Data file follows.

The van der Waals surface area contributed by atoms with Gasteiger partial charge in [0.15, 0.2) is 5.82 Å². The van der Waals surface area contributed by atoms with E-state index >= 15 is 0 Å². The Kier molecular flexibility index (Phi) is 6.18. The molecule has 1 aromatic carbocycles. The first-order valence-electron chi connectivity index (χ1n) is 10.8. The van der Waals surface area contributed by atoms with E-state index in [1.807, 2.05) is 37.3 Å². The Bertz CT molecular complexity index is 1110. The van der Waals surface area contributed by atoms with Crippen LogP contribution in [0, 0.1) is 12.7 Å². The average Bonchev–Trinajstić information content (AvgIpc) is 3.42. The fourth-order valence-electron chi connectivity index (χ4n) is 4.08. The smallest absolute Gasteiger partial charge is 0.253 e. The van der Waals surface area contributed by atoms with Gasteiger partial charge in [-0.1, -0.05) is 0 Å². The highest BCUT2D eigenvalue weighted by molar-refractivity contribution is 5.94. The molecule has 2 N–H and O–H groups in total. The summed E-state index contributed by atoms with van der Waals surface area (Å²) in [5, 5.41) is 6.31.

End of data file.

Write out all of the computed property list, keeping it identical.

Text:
The van der Waals surface area contributed by atoms with Gasteiger partial charge in [0.15, 0.2) is 5.82 Å². The van der Waals surface area contributed by atoms with E-state index >= 15 is 0 Å². The Kier molecular flexibility index (Phi) is 6.18. The molecule has 1 aromatic carbocycles. The first-order valence-electron chi connectivity index (χ1n) is 10.8. The van der Waals surface area contributed by atoms with E-state index in [1.807, 2.05) is 37.3 Å². The Bertz CT molecular complexity index is 1110. The van der Waals surface area contributed by atoms with Crippen LogP contribution in [0, 0.1) is 12.7 Å². The average Bonchev–Trinajstić information content (AvgIpc) is 3.42. The fourth-order valence-electron chi connectivity index (χ4n) is 4.08. The smallest absolute Gasteiger partial charge is 0.253 e. The van der Waals surface area contributed by atoms with Gasteiger partial charge in [-0.1, -0.05) is 0 Å². The highest BCUT2D eigenvalue weighted by molar-refractivity contribution is 5.94. The molecule has 2 N–H and O–H groups in total. The summed E-state index contributed by atoms with van der Waals surface area (Å²) in [5, 5.41) is 6.31.